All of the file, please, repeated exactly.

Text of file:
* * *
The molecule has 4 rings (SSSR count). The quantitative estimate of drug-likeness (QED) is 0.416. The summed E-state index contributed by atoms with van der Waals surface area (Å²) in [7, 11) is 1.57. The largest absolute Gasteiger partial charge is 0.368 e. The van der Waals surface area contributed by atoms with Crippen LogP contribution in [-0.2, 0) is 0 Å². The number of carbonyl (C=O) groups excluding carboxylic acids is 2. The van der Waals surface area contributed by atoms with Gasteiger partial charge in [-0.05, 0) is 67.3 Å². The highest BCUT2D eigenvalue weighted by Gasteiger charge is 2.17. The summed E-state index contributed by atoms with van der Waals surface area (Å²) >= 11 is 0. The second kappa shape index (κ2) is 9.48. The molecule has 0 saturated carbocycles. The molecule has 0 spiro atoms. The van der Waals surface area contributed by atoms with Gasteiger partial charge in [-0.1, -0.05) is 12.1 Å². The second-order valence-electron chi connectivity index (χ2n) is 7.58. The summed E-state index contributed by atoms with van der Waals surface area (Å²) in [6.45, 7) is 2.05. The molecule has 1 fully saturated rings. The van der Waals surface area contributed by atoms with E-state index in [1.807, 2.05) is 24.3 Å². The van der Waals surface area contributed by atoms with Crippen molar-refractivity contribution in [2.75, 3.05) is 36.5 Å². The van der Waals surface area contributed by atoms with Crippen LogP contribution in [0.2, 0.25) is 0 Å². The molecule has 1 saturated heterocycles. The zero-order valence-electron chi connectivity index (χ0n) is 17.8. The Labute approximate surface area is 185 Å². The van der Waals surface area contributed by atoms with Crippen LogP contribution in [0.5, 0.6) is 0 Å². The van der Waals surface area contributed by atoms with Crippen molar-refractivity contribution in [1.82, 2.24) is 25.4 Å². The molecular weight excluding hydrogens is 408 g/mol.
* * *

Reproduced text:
The molecule has 4 rings (SSSR count). The quantitative estimate of drug-likeness (QED) is 0.416. The summed E-state index contributed by atoms with van der Waals surface area (Å²) in [7, 11) is 1.57. The largest absolute Gasteiger partial charge is 0.368 e. The van der Waals surface area contributed by atoms with Crippen LogP contribution in [-0.2, 0) is 0 Å². The number of carbonyl (C=O) groups excluding carboxylic acids is 2. The van der Waals surface area contributed by atoms with Gasteiger partial charge in [-0.05, 0) is 67.3 Å². The highest BCUT2D eigenvalue weighted by Gasteiger charge is 2.17. The summed E-state index contributed by atoms with van der Waals surface area (Å²) >= 11 is 0. The second kappa shape index (κ2) is 9.48. The molecule has 0 saturated carbocycles. The molecule has 0 spiro atoms. The van der Waals surface area contributed by atoms with Gasteiger partial charge in [-0.1, -0.05) is 12.1 Å². The second-order valence-electron chi connectivity index (χ2n) is 7.58. The summed E-state index contributed by atoms with van der Waals surface area (Å²) in [6.45, 7) is 2.05. The molecule has 1 fully saturated rings. The van der Waals surface area contributed by atoms with E-state index in [1.807, 2.05) is 24.3 Å². The van der Waals surface area contributed by atoms with Crippen molar-refractivity contribution in [2.75, 3.05) is 36.5 Å². The van der Waals surface area contributed by atoms with Crippen LogP contribution in [0.2, 0.25) is 0 Å². The molecule has 1 saturated heterocycles. The zero-order valence-electron chi connectivity index (χ0n) is 17.8. The Labute approximate surface area is 185 Å². The van der Waals surface area contributed by atoms with Crippen LogP contribution in [0.5, 0.6) is 0 Å². The van der Waals surface area contributed by atoms with Crippen molar-refractivity contribution in [1.82, 2.24) is 25.4 Å². The molecular weight excluding hydrogens is 408 g/mol.